Cristian Roldan (7) — The midfielder battler was turning up all over the place, handling a variety of tasks with his standard aplomb. Many times, this was good. On the other hand, there were a few times when his tendency to roam toward these spots of contention left teammates with too much to do once play came the other way.
Nicolas Lodeiro (5) — This was a sub-par showing from the Seattle quarterback. Lodeiro had the hardest time finding room to operate for the first hour. When he did get on the ball with a chance to make something happen, many of his moves lacked execution.
Joevin Jones (4) — The veteran floated away from the wing far too often, which hurt the team in both directions. Jones was far too static once on the ball, often standing still to deliver a vanilla pass.
Raul Ruidiaz (5.5) — In all honestly, the Sounders hit man probably did all he could. Ruidiaz was starved of touches, let alone service, for most of the game.
Jordan Morris (5) — For the first hour, Seattle’s hometown hero was a shell of his usual self. Morris had some early opportunities to drive attack, but either couldn’t come up with an idea or suffered a bad touch. The Best XI winger picked up his game down the stretch, but it wasn’t enough to get his team back in the game.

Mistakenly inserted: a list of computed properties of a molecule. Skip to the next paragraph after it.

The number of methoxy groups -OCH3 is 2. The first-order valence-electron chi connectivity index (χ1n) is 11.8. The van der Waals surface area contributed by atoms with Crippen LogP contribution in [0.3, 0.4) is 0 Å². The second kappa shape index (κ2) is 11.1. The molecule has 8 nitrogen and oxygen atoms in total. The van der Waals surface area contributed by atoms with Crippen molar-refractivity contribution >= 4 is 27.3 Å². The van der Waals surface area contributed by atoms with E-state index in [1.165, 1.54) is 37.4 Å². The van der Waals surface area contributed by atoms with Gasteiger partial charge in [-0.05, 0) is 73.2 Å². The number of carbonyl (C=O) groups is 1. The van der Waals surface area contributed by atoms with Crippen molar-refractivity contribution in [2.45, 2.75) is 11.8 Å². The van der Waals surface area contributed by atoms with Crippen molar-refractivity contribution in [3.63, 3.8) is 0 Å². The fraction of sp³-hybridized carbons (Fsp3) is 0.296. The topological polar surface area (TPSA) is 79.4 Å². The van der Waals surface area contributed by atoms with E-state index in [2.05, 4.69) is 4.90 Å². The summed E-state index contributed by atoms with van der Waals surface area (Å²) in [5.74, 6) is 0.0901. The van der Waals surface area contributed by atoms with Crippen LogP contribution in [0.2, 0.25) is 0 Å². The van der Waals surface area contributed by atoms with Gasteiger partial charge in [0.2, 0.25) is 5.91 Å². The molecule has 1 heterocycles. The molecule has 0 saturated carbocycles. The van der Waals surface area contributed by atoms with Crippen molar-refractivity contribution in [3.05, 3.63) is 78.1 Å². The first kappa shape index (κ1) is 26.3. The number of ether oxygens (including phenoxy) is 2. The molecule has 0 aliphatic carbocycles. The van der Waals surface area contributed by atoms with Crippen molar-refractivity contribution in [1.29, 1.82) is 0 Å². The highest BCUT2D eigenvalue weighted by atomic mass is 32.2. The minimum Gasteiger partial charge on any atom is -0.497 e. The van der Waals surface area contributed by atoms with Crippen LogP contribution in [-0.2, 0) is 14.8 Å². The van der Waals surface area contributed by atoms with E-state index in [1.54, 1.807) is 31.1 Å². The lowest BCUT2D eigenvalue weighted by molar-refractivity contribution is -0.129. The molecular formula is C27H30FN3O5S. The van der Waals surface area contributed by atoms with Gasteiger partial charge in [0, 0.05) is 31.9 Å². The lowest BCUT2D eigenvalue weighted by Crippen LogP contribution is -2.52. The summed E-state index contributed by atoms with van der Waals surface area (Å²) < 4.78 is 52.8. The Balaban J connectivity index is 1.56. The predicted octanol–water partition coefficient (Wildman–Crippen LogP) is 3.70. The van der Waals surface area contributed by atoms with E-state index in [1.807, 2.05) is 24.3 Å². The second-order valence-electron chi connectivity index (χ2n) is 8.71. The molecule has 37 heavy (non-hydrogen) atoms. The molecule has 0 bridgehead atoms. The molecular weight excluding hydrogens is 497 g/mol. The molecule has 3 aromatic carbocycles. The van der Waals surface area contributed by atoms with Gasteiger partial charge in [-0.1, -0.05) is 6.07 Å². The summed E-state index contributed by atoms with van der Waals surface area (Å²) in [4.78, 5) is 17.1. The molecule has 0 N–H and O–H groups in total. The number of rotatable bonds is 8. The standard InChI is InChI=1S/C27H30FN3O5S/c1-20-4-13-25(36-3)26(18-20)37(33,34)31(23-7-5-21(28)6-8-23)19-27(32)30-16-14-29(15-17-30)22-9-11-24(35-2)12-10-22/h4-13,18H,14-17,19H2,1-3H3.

Coach Brian Schmetzer (4.5) — The Sounders boss typically has all the answers, but they were a lot fewer and farther between in this contest. I know Schmetzer likes to stick with a winning side, but not starting Leerdam was an obvious gaffe. Then, when down to at the half, he subs in a left back and defensive midfielder. Yeah, it wasn’t a good plan this time.
Gustav Svensson (6.5) — The halftime sub did what he was sent on to do. He made it harder for Columbus to possess and got his side moving in the right direction.
Brad Smith (5) — The left back made a play here and there during his 45 minutes, but was thoroughly skinned by Diaz on Columbus’ third goal rush.
Kelvin Leerdam (5.5) — It was a decent half-hour shift from the Dutchman, but his contributions ended when Seattle reached the final third, which was where they needed him to contribute.
Will Bruin (6.5) — The Dancing Bear gave the away attack a boost with his target play, but there would be no boogie demonstrations on this night for the playoff specialist.
Jimmy Medranda (6) — The veteran gave a fair enough account of himself over 13 minutes.